Doctors for Rural Communities
a practical solution to the shortage of rural doctors
Distribution, not numbers
Evidence-based policy required
Collaboration is key
Training system infrastructure
This proposal calls for long-term training positions in regional centres to retain rural students and junior doctors who are in these areas. It would require the specialist training colleges to review the evidence of their accreditation levels which currently dictate that doctors must move to metropolitan hospitals if they are to complete the majority of their specialist training.
The Colleges of General Practice and programs such as the Remote Vocational Training Scheme provide models to learn from if we are to rural training hubs. A partnership between existing rural clinical schools and hospital administration would have great utility in providing non-clinical support and rural community immersion for the doctors who would be funded in this proposal
Evidence Base of the Doctors For Rural Communities
The base public funding requirement for a registrar training position was calculated as a part of the Department of Health Specialist Training Programme (STP) – a federal initiative that currently funds 900 Registrar positions Australia-wide. A recent review of this programme identified that the public cost of each position as $100, 000 per annum. This was further augmented by a rural loading of $20,000 per annum. Any further proposals that incorporated similar public funding contributions would therefore be similar in nature.These targeted outcomes provide a fundamental advantage over a generalised approach to rural shortfalls and exists as a funding expansion of an already successful programme.
$120 000pa is the cost of having a registrar-level trainee doctor in a regional area. In addition, costs of clinical supervision and training infrastructure in private sector is set at $30 000 pro rata per FTE per annum.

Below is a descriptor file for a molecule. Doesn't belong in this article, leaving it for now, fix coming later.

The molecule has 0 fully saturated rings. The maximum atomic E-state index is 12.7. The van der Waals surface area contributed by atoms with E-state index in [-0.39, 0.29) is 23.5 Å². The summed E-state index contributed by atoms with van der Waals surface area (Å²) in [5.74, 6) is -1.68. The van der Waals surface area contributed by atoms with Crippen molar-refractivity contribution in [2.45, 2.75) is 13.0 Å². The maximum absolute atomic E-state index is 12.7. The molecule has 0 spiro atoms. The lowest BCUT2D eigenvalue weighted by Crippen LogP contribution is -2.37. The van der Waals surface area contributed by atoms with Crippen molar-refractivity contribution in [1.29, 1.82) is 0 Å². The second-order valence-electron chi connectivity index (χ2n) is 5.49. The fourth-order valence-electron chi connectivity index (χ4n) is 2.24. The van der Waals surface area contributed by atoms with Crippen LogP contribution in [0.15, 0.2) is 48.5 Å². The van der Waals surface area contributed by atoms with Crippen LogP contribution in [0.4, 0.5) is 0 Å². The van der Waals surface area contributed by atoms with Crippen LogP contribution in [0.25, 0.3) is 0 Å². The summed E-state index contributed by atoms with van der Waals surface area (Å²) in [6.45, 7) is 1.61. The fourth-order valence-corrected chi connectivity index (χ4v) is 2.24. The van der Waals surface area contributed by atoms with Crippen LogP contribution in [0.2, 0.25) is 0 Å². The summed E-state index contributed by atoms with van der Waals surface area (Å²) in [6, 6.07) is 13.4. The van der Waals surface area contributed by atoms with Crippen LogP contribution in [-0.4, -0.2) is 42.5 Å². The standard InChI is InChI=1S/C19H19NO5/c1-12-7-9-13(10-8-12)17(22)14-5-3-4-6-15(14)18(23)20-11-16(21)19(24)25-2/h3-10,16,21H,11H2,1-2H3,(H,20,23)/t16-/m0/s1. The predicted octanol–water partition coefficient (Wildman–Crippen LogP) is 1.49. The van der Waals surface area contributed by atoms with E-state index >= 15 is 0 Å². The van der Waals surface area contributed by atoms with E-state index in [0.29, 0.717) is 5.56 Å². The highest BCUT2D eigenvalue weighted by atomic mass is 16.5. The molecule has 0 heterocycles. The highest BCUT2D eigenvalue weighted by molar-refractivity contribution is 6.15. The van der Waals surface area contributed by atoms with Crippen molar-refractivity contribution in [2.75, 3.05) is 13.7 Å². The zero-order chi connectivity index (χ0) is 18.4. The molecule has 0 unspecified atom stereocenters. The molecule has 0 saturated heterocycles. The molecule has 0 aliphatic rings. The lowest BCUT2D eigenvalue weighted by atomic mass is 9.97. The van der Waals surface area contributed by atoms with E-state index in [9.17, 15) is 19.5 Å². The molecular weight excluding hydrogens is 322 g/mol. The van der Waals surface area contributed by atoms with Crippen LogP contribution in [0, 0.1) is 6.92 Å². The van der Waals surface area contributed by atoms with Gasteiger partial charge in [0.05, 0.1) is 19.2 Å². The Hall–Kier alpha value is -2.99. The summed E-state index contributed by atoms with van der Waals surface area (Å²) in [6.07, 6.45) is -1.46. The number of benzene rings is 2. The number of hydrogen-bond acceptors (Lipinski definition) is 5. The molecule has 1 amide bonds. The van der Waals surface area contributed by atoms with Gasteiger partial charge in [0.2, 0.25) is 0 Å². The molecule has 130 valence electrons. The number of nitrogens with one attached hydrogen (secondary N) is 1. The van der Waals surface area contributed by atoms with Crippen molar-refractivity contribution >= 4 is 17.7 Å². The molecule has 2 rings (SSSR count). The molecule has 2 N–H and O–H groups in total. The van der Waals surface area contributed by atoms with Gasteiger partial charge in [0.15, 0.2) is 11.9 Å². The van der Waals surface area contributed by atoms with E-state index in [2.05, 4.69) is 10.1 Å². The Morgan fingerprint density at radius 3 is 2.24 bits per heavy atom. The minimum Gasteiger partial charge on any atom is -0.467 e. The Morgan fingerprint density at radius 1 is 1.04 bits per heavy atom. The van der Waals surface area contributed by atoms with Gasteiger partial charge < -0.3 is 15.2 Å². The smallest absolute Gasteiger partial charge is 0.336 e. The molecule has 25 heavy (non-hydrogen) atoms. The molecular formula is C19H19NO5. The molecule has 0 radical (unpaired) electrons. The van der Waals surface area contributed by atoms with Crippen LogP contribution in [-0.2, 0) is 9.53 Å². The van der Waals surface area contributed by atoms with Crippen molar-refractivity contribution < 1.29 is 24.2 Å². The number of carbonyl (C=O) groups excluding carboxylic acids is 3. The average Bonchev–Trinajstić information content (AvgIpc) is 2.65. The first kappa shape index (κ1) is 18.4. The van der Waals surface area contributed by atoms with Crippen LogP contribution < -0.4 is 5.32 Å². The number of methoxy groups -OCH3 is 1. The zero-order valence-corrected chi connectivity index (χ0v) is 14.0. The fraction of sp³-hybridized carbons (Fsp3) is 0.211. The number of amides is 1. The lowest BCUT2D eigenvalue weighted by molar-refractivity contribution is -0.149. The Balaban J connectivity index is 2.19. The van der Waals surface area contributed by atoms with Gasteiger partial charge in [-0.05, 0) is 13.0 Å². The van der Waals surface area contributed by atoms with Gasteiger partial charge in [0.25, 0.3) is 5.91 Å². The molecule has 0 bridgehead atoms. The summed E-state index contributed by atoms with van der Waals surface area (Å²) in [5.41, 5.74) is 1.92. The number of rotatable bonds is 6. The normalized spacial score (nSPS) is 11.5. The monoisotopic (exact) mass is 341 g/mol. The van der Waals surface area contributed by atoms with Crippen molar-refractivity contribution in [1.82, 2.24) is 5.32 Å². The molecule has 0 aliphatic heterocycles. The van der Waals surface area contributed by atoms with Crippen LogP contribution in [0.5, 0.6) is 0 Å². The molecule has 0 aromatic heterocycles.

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A Case Comparison
Another suggestion to tackle the rural doctors shortage is to build more medical schools in rural areas. The benefit being, more rural people will study medicine, stay in the bush and fix the rural doctor shortage.However, this does not account for the challenges in the rural training pathway after graduation, which would force many rural graduates to move to the city.
The simple table below conveys the opportunity cost between the two ideas using the Murray Darling Medical Scheme proposal, requiring a public contribution of $46 million, and a rurally focused Specialist Training Program of the same investment.
|MDMS||Doctors for Rural Communities|
|Cost||$46 Million AUD||$46 Million AUD|
|Number of Doctors||0 – will create 110 medical students each year||306 working doctors for 1 year OR 61 doctors a year for 5 years|
|When will the doctors start work?||In at least 5 years time||Immediately|
|Community Expansion||More students||More doctors, higher expenditure and economic injection, more likely to have families and settle, increased medical facilities will draw in more patients who usually have to go to the city|
|Doctors who will work rural form the investment||Unknown||100% guarantee as all doctors will work in rural areas during expenditure period|
Dr Darryl Mackender
Gastroenterologist at Orange Base Hospital
JMO Prince of Wales Hospital
Rural Generalist Registrar in Cleveland